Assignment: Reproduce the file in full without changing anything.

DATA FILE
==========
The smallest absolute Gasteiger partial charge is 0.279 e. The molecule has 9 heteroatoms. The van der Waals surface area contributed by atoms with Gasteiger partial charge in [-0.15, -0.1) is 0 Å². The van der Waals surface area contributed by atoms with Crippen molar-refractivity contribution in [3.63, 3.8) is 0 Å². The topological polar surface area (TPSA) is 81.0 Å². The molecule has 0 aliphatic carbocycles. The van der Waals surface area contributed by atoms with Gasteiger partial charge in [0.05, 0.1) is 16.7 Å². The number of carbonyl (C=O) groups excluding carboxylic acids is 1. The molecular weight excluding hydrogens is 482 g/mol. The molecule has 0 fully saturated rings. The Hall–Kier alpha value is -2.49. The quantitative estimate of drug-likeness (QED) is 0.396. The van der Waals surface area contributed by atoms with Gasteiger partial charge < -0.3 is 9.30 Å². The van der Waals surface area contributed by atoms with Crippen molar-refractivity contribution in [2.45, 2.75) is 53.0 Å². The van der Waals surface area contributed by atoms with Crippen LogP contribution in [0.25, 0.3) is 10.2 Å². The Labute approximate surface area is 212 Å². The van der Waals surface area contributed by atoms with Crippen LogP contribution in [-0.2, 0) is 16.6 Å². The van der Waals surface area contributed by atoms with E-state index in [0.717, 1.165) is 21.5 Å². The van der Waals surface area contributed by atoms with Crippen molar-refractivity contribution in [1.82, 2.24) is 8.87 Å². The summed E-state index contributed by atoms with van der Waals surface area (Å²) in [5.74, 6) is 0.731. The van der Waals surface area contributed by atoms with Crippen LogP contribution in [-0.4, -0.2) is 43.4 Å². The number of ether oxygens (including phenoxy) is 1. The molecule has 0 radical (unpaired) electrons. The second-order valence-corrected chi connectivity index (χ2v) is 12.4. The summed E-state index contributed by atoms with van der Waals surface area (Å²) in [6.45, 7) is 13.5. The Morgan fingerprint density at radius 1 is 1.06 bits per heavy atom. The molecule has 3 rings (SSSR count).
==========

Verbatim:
The smallest absolute Gasteiger partial charge is 0.279 e. The molecule has 9 heteroatoms. The van der Waals surface area contributed by atoms with Gasteiger partial charge in [-0.15, -0.1) is 0 Å². The van der Waals surface area contributed by atoms with Crippen molar-refractivity contribution in [3.63, 3.8) is 0 Å². The topological polar surface area (TPSA) is 81.0 Å². The molecule has 0 aliphatic carbocycles. The van der Waals surface area contributed by atoms with Gasteiger partial charge in [0.05, 0.1) is 16.7 Å². The number of carbonyl (C=O) groups excluding carboxylic acids is 1. The molecular weight excluding hydrogens is 482 g/mol. The molecule has 0 fully saturated rings. The Hall–Kier alpha value is -2.49. The quantitative estimate of drug-likeness (QED) is 0.396. The van der Waals surface area contributed by atoms with Gasteiger partial charge < -0.3 is 9.30 Å². The van der Waals surface area contributed by atoms with Crippen molar-refractivity contribution in [2.45, 2.75) is 53.0 Å². The van der Waals surface area contributed by atoms with Crippen LogP contribution in [0.25, 0.3) is 10.2 Å². The Labute approximate surface area is 212 Å². The van der Waals surface area contributed by atoms with Crippen LogP contribution in [-0.2, 0) is 16.6 Å². The van der Waals surface area contributed by atoms with E-state index in [0.717, 1.165) is 21.5 Å². The van der Waals surface area contributed by atoms with Crippen molar-refractivity contribution in [1.82, 2.24) is 8.87 Å². The summed E-state index contributed by atoms with van der Waals surface area (Å²) in [5.74, 6) is 0.731. The van der Waals surface area contributed by atoms with Crippen LogP contribution in [-0.4, -0.2) is 43.4 Å². The number of ether oxygens (including phenoxy) is 1. The molecule has 0 radical (unpaired) electrons. The second-order valence-corrected chi connectivity index (χ2v) is 12.4. The summed E-state index contributed by atoms with van der Waals surface area (Å²) in [6.45, 7) is 13.5. The Morgan fingerprint density at radius 1 is 1.06 bits per heavy atom. The molecule has 3 rings (SSSR count).